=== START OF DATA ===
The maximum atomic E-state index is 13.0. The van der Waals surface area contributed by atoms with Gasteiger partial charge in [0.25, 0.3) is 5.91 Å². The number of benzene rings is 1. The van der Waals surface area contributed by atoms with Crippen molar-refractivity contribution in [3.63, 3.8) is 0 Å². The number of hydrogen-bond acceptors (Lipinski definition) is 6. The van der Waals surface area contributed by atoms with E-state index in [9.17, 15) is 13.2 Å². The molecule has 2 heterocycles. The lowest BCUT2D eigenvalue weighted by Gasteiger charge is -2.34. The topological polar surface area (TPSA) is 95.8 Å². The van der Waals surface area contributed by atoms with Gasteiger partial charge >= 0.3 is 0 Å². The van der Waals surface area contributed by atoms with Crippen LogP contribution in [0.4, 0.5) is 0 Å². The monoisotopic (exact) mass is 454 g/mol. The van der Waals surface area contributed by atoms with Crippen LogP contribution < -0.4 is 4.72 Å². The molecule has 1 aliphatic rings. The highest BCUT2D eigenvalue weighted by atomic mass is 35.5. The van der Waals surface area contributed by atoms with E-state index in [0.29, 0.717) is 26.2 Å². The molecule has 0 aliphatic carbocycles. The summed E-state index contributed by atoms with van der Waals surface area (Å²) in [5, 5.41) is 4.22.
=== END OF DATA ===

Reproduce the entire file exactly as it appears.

The maximum atomic E-state index is 13.0. The van der Waals surface area contributed by atoms with Gasteiger partial charge in [0.25, 0.3) is 5.91 Å². The number of benzene rings is 1. The van der Waals surface area contributed by atoms with Crippen molar-refractivity contribution in [3.63, 3.8) is 0 Å². The number of hydrogen-bond acceptors (Lipinski definition) is 6. The van der Waals surface area contributed by atoms with E-state index in [9.17, 15) is 13.2 Å². The molecule has 2 heterocycles. The lowest BCUT2D eigenvalue weighted by Gasteiger charge is -2.34. The topological polar surface area (TPSA) is 95.8 Å². The van der Waals surface area contributed by atoms with Gasteiger partial charge >= 0.3 is 0 Å². The van der Waals surface area contributed by atoms with Crippen LogP contribution in [0.4, 0.5) is 0 Å². The monoisotopic (exact) mass is 454 g/mol. The van der Waals surface area contributed by atoms with Crippen LogP contribution < -0.4 is 4.72 Å². The molecule has 1 aliphatic rings. The highest BCUT2D eigenvalue weighted by atomic mass is 35.5. The van der Waals surface area contributed by atoms with E-state index in [0.29, 0.717) is 26.2 Å². The molecule has 0 aliphatic carbocycles. The summed E-state index contributed by atoms with van der Waals surface area (Å²) in [5, 5.41) is 4.22.